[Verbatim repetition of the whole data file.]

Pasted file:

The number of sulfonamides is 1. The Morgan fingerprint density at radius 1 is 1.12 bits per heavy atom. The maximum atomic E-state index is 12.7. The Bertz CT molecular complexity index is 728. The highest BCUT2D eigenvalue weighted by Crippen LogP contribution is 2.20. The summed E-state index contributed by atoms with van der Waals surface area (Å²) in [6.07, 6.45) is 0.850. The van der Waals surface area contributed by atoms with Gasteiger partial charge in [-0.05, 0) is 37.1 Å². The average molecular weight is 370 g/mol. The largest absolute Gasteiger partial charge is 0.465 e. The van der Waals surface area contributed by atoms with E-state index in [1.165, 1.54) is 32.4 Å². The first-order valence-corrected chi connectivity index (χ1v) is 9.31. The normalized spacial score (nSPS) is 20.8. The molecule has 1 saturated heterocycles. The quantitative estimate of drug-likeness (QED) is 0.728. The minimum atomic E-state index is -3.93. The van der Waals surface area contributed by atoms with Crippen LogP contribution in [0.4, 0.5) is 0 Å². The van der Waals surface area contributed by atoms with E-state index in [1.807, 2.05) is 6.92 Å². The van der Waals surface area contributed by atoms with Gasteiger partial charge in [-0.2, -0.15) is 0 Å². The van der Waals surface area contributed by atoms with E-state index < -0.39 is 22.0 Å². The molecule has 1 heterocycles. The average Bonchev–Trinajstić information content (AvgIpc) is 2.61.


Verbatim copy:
The number of sulfonamides is 1. The Morgan fingerprint density at radius 1 is 1.12 bits per heavy atom. The maximum atomic E-state index is 12.7. The Bertz CT molecular complexity index is 728. The highest BCUT2D eigenvalue weighted by Crippen LogP contribution is 2.20. The summed E-state index contributed by atoms with van der Waals surface area (Å²) in [6.07, 6.45) is 0.850. The van der Waals surface area contributed by atoms with Gasteiger partial charge in [-0.05, 0) is 37.1 Å². The average molecular weight is 370 g/mol. The largest absolute Gasteiger partial charge is 0.465 e. The van der Waals surface area contributed by atoms with E-state index in [1.165, 1.54) is 32.4 Å². The first-order valence-corrected chi connectivity index (χ1v) is 9.31. The normalized spacial score (nSPS) is 20.8. The molecule has 1 saturated heterocycles. The quantitative estimate of drug-likeness (QED) is 0.728. The minimum atomic E-state index is -3.93. The van der Waals surface area contributed by atoms with Crippen LogP contribution in [0.4, 0.5) is 0 Å². The van der Waals surface area contributed by atoms with E-state index in [1.807, 2.05) is 6.92 Å². The van der Waals surface area contributed by atoms with Gasteiger partial charge in [-0.2, -0.15) is 0 Å². The van der Waals surface area contributed by atoms with E-state index < -0.39 is 22.0 Å². The molecule has 1 heterocycles. The average Bonchev–Trinajstić information content (AvgIpc) is 2.61.